Craigslist can be a valuable resource when you’re looking for anything from gently used furniture to a job to a new place to live. However, when dealing with this highly anonymous online classified site, you must always proceed with a measure of caution. This is especially true for anyone searching for a rental home or apartment.
To be fair, Craigslist does post disclaimers and tips to help would-be renters avoid scams and fraudulent activity. However, one recurring scheme seems so reasonable that many apartment hunters fall victim to it.
According to Consumerist, which first reported on the underhanded practice in 2011, scammers post fake rentals in an attempt to con potential renters into paying for a credit report. Unfortunately, since the post is not real, the person looking for a home is out time and money.
The only upside to this hoax is that the scammers are not out to steal your identity or even garner your credit card information. The people posting these ads simply do so to earn a referral fee from the company selling credit reports.
Still, you’ve now wasted your time communicating with a fictitious landlord (you still have no apartment!) and your forked over cash for a credit check you didn’t need. It’s not the worst thing that could happen to you, but it’s still frustrating.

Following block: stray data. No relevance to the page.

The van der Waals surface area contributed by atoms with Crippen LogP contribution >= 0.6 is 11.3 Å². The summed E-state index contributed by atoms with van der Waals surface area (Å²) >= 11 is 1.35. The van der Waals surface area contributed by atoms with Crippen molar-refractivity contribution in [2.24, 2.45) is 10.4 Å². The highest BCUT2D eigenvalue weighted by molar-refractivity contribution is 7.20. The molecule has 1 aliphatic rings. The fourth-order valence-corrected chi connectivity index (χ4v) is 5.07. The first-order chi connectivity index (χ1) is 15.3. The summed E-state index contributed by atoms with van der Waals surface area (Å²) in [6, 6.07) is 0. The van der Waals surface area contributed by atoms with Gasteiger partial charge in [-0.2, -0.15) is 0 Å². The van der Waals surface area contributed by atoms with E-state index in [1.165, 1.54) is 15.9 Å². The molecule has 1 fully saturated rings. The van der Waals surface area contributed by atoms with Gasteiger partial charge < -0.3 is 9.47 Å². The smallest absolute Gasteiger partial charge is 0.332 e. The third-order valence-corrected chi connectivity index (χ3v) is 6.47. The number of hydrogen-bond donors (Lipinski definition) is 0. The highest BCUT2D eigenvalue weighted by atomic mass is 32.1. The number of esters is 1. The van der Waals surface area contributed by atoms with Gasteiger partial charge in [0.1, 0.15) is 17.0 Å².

How can you avoid falling for this and other Craigslist scams? It helps to realize that you have to be on your toes at all times. According to a study by New York University’s Tandon School of Engineering, more than half of all scam rental listings make it through Craigslist’s fraud detection system. Suspicious posts tend to remain on the site for up to 20 hours, which gives scammers abundant time to snag a victim or two.
Following the recommendations on the classified advertising website can prevent issues, as well. Craigslist’s first is:
“Deal locally, face-to-face—follow this one rule and avoid 99% of scam attempts.”
A supposed landlord who wants you to complete a credit report or provide any other personal details before allowing you to view the rental advertised is a big red flag. Never wire funds, mail money orders or provide your financial information to someone you’ve never met for a place you have never seen.
Above all, remember the Golden Rule for avoiding rip offs: If something sounds too good to be true, it probably is.